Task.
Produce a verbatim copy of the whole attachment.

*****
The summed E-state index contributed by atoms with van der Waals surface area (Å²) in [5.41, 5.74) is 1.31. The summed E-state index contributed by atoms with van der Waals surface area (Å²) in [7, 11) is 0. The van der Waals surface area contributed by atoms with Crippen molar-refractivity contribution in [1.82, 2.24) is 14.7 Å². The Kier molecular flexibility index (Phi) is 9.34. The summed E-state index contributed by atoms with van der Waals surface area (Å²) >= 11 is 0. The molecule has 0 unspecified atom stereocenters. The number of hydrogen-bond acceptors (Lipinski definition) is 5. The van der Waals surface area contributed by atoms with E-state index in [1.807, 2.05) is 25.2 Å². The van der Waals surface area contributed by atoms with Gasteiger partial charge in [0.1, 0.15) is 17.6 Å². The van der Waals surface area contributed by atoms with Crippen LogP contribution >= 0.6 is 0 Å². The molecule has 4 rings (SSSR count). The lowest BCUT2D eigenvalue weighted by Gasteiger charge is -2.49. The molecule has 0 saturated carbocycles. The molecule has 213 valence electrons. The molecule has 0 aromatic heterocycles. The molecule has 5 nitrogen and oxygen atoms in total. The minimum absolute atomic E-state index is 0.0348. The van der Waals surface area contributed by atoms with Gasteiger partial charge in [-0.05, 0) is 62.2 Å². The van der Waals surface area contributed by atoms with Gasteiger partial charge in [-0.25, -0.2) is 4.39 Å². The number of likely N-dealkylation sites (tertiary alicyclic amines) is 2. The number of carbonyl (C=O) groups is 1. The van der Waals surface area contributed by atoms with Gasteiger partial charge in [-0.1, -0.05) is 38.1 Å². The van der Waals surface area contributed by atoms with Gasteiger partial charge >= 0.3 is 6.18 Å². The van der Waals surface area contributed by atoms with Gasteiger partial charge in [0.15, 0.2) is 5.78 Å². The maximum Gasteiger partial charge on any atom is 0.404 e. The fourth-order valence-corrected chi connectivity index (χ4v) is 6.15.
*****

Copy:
The summed E-state index contributed by atoms with van der Waals surface area (Å²) in [5.41, 5.74) is 1.31. The summed E-state index contributed by atoms with van der Waals surface area (Å²) in [7, 11) is 0. The van der Waals surface area contributed by atoms with Crippen molar-refractivity contribution in [1.82, 2.24) is 14.7 Å². The Kier molecular flexibility index (Phi) is 9.34. The summed E-state index contributed by atoms with van der Waals surface area (Å²) >= 11 is 0. The molecule has 0 unspecified atom stereocenters. The number of hydrogen-bond acceptors (Lipinski definition) is 5. The van der Waals surface area contributed by atoms with E-state index in [1.807, 2.05) is 25.2 Å². The van der Waals surface area contributed by atoms with Gasteiger partial charge in [0.1, 0.15) is 17.6 Å². The van der Waals surface area contributed by atoms with Crippen LogP contribution >= 0.6 is 0 Å². The molecule has 4 rings (SSSR count). The lowest BCUT2D eigenvalue weighted by Gasteiger charge is -2.49. The molecule has 0 saturated carbocycles. The molecule has 213 valence electrons. The molecule has 0 aromatic heterocycles. The molecule has 5 nitrogen and oxygen atoms in total. The minimum absolute atomic E-state index is 0.0348. The van der Waals surface area contributed by atoms with Gasteiger partial charge in [-0.05, 0) is 62.2 Å². The van der Waals surface area contributed by atoms with Gasteiger partial charge in [-0.25, -0.2) is 4.39 Å². The number of likely N-dealkylation sites (tertiary alicyclic amines) is 2. The number of carbonyl (C=O) groups is 1. The van der Waals surface area contributed by atoms with Gasteiger partial charge in [-0.1, -0.05) is 38.1 Å². The van der Waals surface area contributed by atoms with Gasteiger partial charge >= 0.3 is 6.18 Å². The van der Waals surface area contributed by atoms with Gasteiger partial charge in [0.15, 0.2) is 5.78 Å². The maximum Gasteiger partial charge on any atom is 0.404 e. The fourth-order valence-corrected chi connectivity index (χ4v) is 6.15.